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Saga, Freya, Vidar: three fresh pieces of Schiit from RMAF 2016

  • After six years kicking the headphone world in the seat of the pants, high-end audio’s equivalent of the Rebel Alliance are moving into two-channel territory.

    At RMAF 2016, that meant two separate demo spaces: Mike Moffat fronted the company’s range of DACs and headphone amplifiers at Schiit’s now familiar CanJam spot.


    Meanwhile, Jason Stoddard could be found up in the tower on level 2 – the same floor as the affordable demo rooms. How appropriate. Stoddard formally describes the preview of his three new ‘two channel’ pieces as a logical extension of Schiit’s scope. From the straight face, a Schiit-eating grin emerges: one that knows what follows will shake things up among the Evil Empire.


    Saga is a US$349 remote controllable, single-ended pre-amplifier with 64-position stepped attenuator than can be run passively or with a 6SN7 tube buffer. That price again: US$349.

    Got double the dough? Freya admits one to a balanced, remote controllable preamplifier world, this time with 128 steps of attenuation. The bigger unit can be run three ways: passive; with a JFET (solid state) buffer or via a quad of 6SN7. In case you didn’t catch it first time out, Freya will sell for US$699.


    These two preamps aren’t yet listed on Schiit’s website – shipping doesn’t begin until December.

    That brings us to Vidar. A Class A/B power amplifier that nets 100wpc into 8 Ohms, 200wpc into 4 Ohms. Other technical smarts include “current feedback, dual mono to the transformer design and intelligent amplifier management”.

    According to Stoddard, Vidar won’t go into safety shutdown when hooked up to measurement gear. He was also keen to point out the cooling tunnel that aerates the internals from top to bottom.

    Buy two and connect them with balanced XLRs to a pre-amplifier for a pair of monos that’ll drive 400wpc into 8 Ohms. KEF LS50 and ELAC Debut B6 owners, are you paying attention?


    Vidar won’t be available until sometime in Q1 of next year but when it lands each unit will sell for US$699. Made in the USA. Five-year warranty. Such are the benefits of bypassing the traditional dealer network and selling direct to the customer. Everyone wins. Except for dealers.

    That was RMAF….

    …but five days later I visited Schiit’s headquarters in Valencia, CA. The obligatory factory tour coverage will follow in due course, as well an MQA-related ‘soliloquy’ from Moffat, but I also asked Stoddard about the company’s first incursion into a world where serious Class A/B grunt and multi-mode pre-amplifiers usually sell for way north of two grand.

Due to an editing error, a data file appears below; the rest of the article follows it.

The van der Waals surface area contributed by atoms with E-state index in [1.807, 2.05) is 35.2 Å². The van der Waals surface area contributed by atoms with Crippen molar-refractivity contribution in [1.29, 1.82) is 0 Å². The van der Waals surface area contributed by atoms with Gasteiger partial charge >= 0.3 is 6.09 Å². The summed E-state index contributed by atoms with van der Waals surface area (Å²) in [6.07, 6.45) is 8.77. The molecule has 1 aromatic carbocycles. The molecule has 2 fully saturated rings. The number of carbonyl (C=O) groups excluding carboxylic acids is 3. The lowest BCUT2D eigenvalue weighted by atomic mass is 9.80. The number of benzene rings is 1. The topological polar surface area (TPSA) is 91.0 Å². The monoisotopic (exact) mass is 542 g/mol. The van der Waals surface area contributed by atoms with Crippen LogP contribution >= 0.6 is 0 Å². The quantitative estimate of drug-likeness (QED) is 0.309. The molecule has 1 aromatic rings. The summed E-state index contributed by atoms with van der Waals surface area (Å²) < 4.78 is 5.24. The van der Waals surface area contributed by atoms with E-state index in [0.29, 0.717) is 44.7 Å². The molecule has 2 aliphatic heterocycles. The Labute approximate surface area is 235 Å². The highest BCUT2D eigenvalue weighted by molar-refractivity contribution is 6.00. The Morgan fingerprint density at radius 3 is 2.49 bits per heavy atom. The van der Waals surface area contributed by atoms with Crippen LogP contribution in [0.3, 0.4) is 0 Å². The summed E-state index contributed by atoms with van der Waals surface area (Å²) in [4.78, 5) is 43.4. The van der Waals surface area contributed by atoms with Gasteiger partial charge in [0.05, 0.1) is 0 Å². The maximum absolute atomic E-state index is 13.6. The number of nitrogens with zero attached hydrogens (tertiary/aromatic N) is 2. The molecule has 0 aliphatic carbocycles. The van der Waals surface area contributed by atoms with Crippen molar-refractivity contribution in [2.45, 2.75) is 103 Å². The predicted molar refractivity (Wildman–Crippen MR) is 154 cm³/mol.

Here’s how that most informative and entertaining segment of the day played out:

    Further information: Schiit Audio


    John Darko

    Written by John Darko

    John currently lives in Berlin where creates videos and podcasts and pens written pieces for Darko.Audio. He has also contributed to 6moons, TONEAudio, AudioStream and Stereophile.

    Darko.Audio is a member of EISA.

    Follow John on YouTube or Instagram


    1. A cool feature (I think) for them to consider for the preamp is the ability to switch heater voltages from 6.3V to 12.6V, so one could also roll with relatively cheaper 12SN7’s.. Elac users have new “matching” separates to look forward to.

    2. Again, Schiit seem to be giving great value for money.
      I hope you will be getting these in for review. Be interesting to know if they are as good as the $2 to $4K components.
      If those power amps are up to snuff, they are a real steal at that price.

      • I knew someone would ask this! 😉 Alas, impossible to make judgement calls given that one must listen through unfamiliar music, unfamiliar room and unfamiliar loudspeakers.

    3. I’m glad you found the good Schiit, John. I was impressed by the sound, given that it was under “show” conditions, and appreciate that Jason and Mike are committed to delivering great sound at a great price. I am looking forward to rebuilding my 2-channel system with a Freya and 2 Vidar’s.

    4. File under ranting:

      While I totally understand why a company like Schiit would choose infrared for remote control, it’s still a technological dinosaur in my opinion, from the time when one way communication was acceptable. Because of the inherent limitations of infrared, an automated home theater setup that handles multiple with a universal remote or something like that is nearly impossible to “just work”. One of the devices will eventually get out-of-sync with respect to the control device, requiring manual intervention.

      • But aren’t such choices precisely what keeps the build cost down and the pricing sharp?

        • Sure.

          I generally wouldn’t mind trigger in/out and rs232. Yes, those would probably add to the price (though not that much … ).

          I realize I’m in the minority, and again, that was primarily a rant 🙂

    5. I’ve been resisting the temptation to go back to separates, but the Freya pre may push me over the edge. I’ve been very happy with the two different Class-D amps that I currently own, so I would be interested to see what these guys could do with Class-D.

    6. I’m very interested in the Schiit components, but what’s the Roon Ready piece at the bottom of the Schiit component rack?

    7. Those passive preamps look good. IMO if one can do without the remote control, an even better bargain for a passive preamp is the one from Tisbury audio (a small UK based company) for £130 (approx. 190$). It has a high quality stepped attenuator just like the Schiits. I have it in my system for a few weeks now and the sound quality is excellent. An added benefit with the Tisbury is that it provides two variable outputs. This way I can drive a pair of active speakers and a pair of subs (which works really well despite the high cable length of the sub connection).